A 10-minute documentary starring a young woman who charted her recovery while being treated at a psychiatric hospital will be screened at the Northampton Film Festival 2022.
A Life Worth Living follows Kayleigh, who has been a patient at St Andrew’s Healthcare for three years. The 25-year-old agreed to waive her right to anonymity because she wanted to help break the stigma commonly associated with complex mental health problems.
Kayleigh, who is planning to go to catering college once she is discharged, said: “I want people to understand that mental health can affect anyone and, just because you’ve got a mental illness, it doesn’t define you as a person, it’s just a part of who you are.
“When I first arrived at St Andrew’s, I didn’t really see a future I was that depressed. I tried to take my own life several times and I very nearly succeeded on a couple of occasions but, thankfully, I’m still here and I feel like I have a future now.”
A Life Worth Living will be screened on Saturday, May 21 as part of the line-up at the Northampton Film Festival, which started on May 16. It was chosen to be screened from tens of films submitted to festival organisers.
Screen Northants shortlisted the film in the festival’s first ever documentary category after being impressed by the high-production values and hearing Kayleigh’s experience of being sectioned under the Mental Health Act.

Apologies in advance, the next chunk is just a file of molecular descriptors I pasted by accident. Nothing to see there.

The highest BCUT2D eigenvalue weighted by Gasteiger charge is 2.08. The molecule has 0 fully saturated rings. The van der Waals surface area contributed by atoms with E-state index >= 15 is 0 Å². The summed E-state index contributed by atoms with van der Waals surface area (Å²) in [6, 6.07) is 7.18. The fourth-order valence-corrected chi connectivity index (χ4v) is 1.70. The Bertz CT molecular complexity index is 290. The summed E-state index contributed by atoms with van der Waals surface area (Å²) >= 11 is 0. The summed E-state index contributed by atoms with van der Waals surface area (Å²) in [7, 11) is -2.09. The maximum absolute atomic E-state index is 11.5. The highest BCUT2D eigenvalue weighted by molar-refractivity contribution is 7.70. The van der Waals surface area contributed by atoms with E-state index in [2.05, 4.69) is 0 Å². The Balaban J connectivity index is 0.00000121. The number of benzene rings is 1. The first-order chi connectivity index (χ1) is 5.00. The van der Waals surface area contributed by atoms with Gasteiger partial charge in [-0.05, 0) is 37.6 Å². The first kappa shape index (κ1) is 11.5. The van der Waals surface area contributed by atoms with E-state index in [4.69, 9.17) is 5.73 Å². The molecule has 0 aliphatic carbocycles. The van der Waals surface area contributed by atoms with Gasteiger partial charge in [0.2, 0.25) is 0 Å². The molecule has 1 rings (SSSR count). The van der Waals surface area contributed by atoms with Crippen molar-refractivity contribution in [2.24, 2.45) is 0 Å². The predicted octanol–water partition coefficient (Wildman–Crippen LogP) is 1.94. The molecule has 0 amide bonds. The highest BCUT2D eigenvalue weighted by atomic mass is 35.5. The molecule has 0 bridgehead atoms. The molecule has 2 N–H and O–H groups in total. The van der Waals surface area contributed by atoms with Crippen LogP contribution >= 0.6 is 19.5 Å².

Film Festival director Becky Adams said: “Whether drama or documentary, film is a powerful tool for starting conversations, opening doors and promoting understanding.
"We feel it’s particularly important this Northampton-centric film with an important universal message gets seen so we’re very pleased to be giving it an outing at the Northampton Filmhouse.”
The 10-minute short film is based on the half hour documentary I’m Not Mad, I’m Me, which premiered last year. It featured Kayleigh and two other patients, who discussed their mental health struggles and their recovery journey at St Andrew’s.
Co-producer, director and editor of the documentary Catherine Rose said: “I've worked on a lot of projects that feature tough subjects, but having the rare access and permission to film with these brave young people inside a secure psychiatric hospital felt important and special to be a part of.
"All three of our protagonists spoke freely about the painful journey they've experienced and how life-changing being in specialist care has been for their recovery journey.”
Interim CEO at St Andrew’s Healthcare Jess Lievesley added: “It is still not acceptable that, despite years of positive progress, too many people still associate mental illness with a stigma that at best can be a huge barrier to people achieving their potential and at worst can lead to people giving up hope and taking their own lives.”
She continued: “Staff here are completely dedicated to promoting hope for an individual’s recovery and that they are so much more than their diagnosis. By speaking out and sharing her story, Kayleigh has shown everyone that she’s so much more than her mental health condition.”
Book tickets to watch A Life Worth Living on the Northampton Film Festival website.